When we talk about the specialist market we tend to be referring to buy-to-let, equity release or bridging and commercial loans, and few might have put first-time buyer products within the same category.
However, when it comes to low-deposit mortgages which are historically favoured by first-timers, there’s a strong argument to be made for claiming these as specialist products.
And were it not for the Help to Buy Scheme largely resuscitating the high loan-to-value (LTV) product market for a couple of years, I suspect we’d be even closer to believing such propositions were firmly within the specialist space.
Just because borrowers are resolutely mainstream does not mean the product offerings are not specialist.
The start of the year appears to be confirming lenders are looking more at their high LTV offerings as specialist and are putting more funding and resources into their delivery.
This is probably because they bring in higher margins which they might have lost from previously specialist sectors.
The big one of course is buy-to-let – especially in the individual landlord space – which has taken a significant hit from regulatory, taxation and political changes.
The demand for products where the landlord borrower purchases in their own name has fallen considerably, and those lenders who relied on high levels of activity have needed to look elsewhere to recoup the margins.
It’s perhaps no surprise then, to see what we might optimistically describe as intense competition in the high LTV market, gathering pace.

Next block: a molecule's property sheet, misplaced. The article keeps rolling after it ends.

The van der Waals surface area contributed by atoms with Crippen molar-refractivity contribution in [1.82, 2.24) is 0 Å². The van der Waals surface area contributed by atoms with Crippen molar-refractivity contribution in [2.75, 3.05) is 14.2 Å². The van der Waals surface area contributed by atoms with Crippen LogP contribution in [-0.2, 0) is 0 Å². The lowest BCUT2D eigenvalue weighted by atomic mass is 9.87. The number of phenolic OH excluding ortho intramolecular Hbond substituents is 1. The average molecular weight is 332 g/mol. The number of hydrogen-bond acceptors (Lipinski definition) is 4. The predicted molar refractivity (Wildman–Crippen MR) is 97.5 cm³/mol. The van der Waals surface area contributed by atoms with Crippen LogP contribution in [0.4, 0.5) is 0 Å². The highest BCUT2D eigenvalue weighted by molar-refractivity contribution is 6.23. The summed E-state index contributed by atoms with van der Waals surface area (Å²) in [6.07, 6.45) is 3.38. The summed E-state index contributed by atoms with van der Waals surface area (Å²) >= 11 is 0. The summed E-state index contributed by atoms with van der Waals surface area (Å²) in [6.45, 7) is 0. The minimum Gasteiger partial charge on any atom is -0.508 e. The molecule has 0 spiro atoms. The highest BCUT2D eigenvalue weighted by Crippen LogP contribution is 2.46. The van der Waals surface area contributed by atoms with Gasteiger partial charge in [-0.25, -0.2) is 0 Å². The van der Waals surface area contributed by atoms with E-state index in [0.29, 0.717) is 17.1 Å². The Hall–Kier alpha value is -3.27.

As Mortgage Solutions recently outlined, a number of lenders including West Brom BS, Yorkshire Bank, Sainsbury’s and Tesco Bank, have all cut rates for 95% LTV mortgages across both two-year and five-year deals.
Interestingly, there are also some incentives with these deals including no fees, free valuations, cashback, and the like.
This is undoubtedly a step change from over the past six months.
Our most recent LTV Tracker reported a noticeable uptick in product availability at 95% LTV.
Sadly in the great scheme of things, and when compared to what is on offer for first-timers at 75% LTV, this is but a drop in the ocean.
However, it is clearly positive to see lenders viewing the 5% deposit borrower as one that does not just need greater numbers of products, but more competitive rates plus a number of add-ons in order to help them make that leap onto the property ladder.
The buy-to-let market is moving more towards the portfolio landlord and greater limited company purchases.
One wonders if lenders are now able to see that first-timer buyers can help in not just bridging that margin gap, but also providing a significant and sustainable market for them to remain active in for many years to come.
The best customer
Is there a better customer than one which is at the start of their home-owning journey?
The demand has grown and this has resulted in the number of first-timers pushing upwards – latest figures from UK Finance suggested first-time buyers are at their highest for 11 years.
That said, 5% deposits do still seem like a bridge too far for many lenders.
This is despite it potentially being by far the most popular first-time buyer product, and even with these price cuts I’m sure there is an opportunity for more competitive pricing.
Competition is of course the key in this market and it looks like we finally have greater action in this area, which ultimately should allow the market to move further and mean we can get even more low-deposit borrowers into their first homes.